Saturday, September 29, 2018

LIVER BEWARE! You're in for a Drunk Review of Goosebumps #12: BE CAREFUL WHAT YOU WISH FOR

Do you hate children? Because if so, this is probably the Goosebumps book for you. Yes, yes, I know, the books are about children and most of them do involve putting said kids in deadly danger for the reader’s enjoyment and terror. This is, presumably, horror, after all. But this book takes things to a whole new level. It introduces a character only to torture her, to teach her that the world is a cruel, dark place, and every kindness and good deed will return back to her as sorrow and pain and hate like some sort of goddamn shit-boomerang. This is the lesson of this book, that there is no hope but the release of dark magic and that no matter how good your intentions you can’t escape the injustice of genetics, longing, and pre-teen girls. Also, I’m drinking a Luna Coffee Stout from Hinterland Brewing, a drink nearly as dark as this story, though much sweeter. ONWARDS!!!

Friday, September 28, 2018

Quick Sips - Strange Horizons 09/17/2018 & Samovar 09/24/2018

It’s a bit of a surprise to close out the month as Strange Horizons and Samovar both have new issues to look at, highlight short SFF both in translation and not. It’s perhaps extra appropriate, though, that even the non-translated work is about translation. Is about trying to be understood across the barriers of ability and culture and language. Is about trying to find a place to be safe and secure and finding that it doesn’t always exist, that sometimes people intrude, and trespass, and violate. And it’s a beautiful if dark collection of works, moving as they do around various kinds of violence and damage. Through systems that are decidedly not just, where people are trying to get by any way they can. But it’s a deep and rich bunch of short SFF that I’ll get right to reviewing!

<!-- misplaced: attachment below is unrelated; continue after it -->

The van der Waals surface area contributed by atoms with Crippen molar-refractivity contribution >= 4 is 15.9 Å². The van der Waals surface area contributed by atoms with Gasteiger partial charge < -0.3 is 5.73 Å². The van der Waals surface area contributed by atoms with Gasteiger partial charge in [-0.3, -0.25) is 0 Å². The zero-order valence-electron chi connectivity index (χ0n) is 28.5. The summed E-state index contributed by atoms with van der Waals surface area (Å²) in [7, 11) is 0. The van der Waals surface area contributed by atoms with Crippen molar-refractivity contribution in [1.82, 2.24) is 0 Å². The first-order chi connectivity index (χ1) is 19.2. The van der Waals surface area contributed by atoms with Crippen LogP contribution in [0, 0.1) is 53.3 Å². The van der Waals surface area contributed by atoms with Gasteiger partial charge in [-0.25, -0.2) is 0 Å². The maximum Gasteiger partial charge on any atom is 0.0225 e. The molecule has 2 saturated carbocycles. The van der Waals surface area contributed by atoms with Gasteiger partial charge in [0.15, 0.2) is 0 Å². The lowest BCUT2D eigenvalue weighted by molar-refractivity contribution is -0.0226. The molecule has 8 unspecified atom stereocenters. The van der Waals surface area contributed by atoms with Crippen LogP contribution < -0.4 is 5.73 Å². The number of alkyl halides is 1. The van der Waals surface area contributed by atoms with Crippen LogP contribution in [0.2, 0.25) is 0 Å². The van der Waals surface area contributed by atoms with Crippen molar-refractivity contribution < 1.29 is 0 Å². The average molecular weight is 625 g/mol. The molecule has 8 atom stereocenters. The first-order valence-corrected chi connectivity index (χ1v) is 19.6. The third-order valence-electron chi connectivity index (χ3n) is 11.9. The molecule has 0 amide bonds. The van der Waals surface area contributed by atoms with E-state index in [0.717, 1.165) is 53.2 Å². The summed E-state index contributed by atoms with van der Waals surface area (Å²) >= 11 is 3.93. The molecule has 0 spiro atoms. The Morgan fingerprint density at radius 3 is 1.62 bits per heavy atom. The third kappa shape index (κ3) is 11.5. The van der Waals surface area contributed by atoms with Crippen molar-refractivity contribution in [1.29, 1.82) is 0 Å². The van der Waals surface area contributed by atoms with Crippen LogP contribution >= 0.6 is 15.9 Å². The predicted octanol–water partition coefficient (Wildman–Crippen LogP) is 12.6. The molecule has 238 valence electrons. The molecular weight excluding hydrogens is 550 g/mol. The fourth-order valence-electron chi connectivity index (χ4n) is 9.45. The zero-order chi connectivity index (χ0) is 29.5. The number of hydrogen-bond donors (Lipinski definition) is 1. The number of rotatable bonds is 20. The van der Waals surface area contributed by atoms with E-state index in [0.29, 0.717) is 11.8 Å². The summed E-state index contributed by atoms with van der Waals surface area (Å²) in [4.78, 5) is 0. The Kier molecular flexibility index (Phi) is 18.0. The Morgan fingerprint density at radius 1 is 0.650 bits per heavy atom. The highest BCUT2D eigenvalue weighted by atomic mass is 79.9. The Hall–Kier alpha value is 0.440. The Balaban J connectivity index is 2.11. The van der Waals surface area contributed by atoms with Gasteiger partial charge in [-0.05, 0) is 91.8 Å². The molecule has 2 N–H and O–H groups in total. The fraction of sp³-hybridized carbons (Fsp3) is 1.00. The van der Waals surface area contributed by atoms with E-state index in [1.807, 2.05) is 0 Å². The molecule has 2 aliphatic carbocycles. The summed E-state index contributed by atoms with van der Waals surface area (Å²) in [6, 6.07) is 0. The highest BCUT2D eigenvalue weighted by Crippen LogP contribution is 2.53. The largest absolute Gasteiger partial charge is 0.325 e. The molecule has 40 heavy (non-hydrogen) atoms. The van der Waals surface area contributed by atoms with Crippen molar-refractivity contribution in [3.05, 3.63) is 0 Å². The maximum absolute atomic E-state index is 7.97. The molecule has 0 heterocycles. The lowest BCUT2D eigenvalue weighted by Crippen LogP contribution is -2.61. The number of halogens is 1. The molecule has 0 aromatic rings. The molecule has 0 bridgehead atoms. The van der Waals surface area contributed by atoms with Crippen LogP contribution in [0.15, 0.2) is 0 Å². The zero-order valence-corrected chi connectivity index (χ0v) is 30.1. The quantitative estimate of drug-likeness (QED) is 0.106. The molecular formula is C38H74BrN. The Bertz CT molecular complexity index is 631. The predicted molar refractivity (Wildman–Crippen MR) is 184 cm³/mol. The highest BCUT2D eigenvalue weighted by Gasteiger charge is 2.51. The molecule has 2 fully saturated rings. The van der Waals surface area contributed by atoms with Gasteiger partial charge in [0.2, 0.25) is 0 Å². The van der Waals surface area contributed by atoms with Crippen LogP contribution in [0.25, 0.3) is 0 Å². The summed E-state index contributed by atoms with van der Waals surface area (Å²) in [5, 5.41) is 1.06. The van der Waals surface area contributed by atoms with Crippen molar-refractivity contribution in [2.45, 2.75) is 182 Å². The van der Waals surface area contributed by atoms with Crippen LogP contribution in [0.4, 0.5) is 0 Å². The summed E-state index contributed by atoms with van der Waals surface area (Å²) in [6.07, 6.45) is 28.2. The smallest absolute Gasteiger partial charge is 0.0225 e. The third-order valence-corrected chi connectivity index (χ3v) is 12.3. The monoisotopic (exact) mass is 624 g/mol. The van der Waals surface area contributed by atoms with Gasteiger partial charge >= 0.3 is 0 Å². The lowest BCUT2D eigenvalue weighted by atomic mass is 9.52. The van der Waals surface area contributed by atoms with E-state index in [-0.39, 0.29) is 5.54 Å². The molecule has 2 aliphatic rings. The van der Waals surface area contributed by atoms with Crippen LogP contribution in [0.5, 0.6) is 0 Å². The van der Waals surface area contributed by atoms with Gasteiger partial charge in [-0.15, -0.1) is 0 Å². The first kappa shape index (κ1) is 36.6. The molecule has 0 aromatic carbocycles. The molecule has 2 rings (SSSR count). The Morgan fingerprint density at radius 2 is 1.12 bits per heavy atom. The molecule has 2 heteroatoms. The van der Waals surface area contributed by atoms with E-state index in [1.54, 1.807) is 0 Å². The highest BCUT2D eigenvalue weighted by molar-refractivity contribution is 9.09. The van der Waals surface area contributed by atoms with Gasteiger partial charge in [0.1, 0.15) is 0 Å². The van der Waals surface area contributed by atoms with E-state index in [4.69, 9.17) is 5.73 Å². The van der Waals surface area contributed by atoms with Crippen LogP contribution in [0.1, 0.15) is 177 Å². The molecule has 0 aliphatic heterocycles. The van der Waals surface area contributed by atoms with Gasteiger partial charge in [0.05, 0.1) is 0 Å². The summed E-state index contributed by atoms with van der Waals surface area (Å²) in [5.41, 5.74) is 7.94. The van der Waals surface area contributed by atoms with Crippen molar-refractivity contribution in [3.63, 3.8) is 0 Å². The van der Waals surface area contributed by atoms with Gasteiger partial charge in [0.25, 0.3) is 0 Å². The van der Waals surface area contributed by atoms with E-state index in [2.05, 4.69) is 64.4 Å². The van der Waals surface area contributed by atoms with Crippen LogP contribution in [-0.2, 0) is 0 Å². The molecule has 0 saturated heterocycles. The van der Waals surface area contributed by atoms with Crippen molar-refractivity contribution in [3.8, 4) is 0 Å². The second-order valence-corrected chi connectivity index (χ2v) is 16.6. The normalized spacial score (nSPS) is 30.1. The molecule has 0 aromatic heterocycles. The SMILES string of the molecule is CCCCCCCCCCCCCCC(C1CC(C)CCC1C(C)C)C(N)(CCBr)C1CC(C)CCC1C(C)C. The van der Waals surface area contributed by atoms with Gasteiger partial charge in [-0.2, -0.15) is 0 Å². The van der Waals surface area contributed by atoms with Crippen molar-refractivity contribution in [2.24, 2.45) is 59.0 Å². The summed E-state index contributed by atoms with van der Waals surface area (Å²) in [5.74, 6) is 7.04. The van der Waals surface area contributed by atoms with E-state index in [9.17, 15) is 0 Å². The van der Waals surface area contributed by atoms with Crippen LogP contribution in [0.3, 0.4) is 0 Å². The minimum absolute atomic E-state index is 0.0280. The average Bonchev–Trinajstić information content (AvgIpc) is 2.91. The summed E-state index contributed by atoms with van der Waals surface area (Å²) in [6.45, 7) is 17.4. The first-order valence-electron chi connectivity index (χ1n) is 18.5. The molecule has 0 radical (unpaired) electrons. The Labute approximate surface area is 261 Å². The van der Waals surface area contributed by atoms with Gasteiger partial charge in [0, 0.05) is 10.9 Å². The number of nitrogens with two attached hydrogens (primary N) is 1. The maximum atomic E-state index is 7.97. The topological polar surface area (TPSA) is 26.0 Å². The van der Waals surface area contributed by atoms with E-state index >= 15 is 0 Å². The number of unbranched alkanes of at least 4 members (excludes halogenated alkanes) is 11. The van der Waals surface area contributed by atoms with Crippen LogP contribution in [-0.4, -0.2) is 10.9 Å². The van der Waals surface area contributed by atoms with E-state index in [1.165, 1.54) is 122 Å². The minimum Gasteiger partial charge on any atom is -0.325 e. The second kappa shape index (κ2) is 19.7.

Art by Kali Gregan

Thursday, September 27, 2018

Quick Sips - The Book Smugglers September 2018

September brings a new short story to The Book Smugglers’ Awakenings season of short SFF. And it’s a striking and difficult piece about bodies, identity, and perfection. Or perhaps about the push to perfection, both the reaching for it and the way that for some people the world seems to demand it. Extort it. And how people can become ground to dust by the pressures to succeed and be flawlessly successful. It’s a powerful story, and I’ll get right to my review!

Art by Reiko Murakami

Wednesday, September 26, 2018

Quick Sips - Mithila Review #10 [poetry]

With the fiction done yesterday, it’s time to look at the poetry from the latest Mithila Review! And wow, there’s a lot of it. Seven poems and all flesh out themes of cycles and birth and death, family and resistance and war. These pieces together seem to me to speak to the strengths of language and poetry—to capture the mercurial and the non-literal, to evoke sensation and meaning, and to make brilliantly alive all those things that might be obscured by darkness. Poetry is often a light to shine on truths otherwise too difficult to face, and even in the storms of violence and tragedy, poetry can find beauty, and hope, and connection. So yeah, let’s get to the reviews!

Tuesday, September 25, 2018

Quick Sips - Mithila Review #10 [fiction]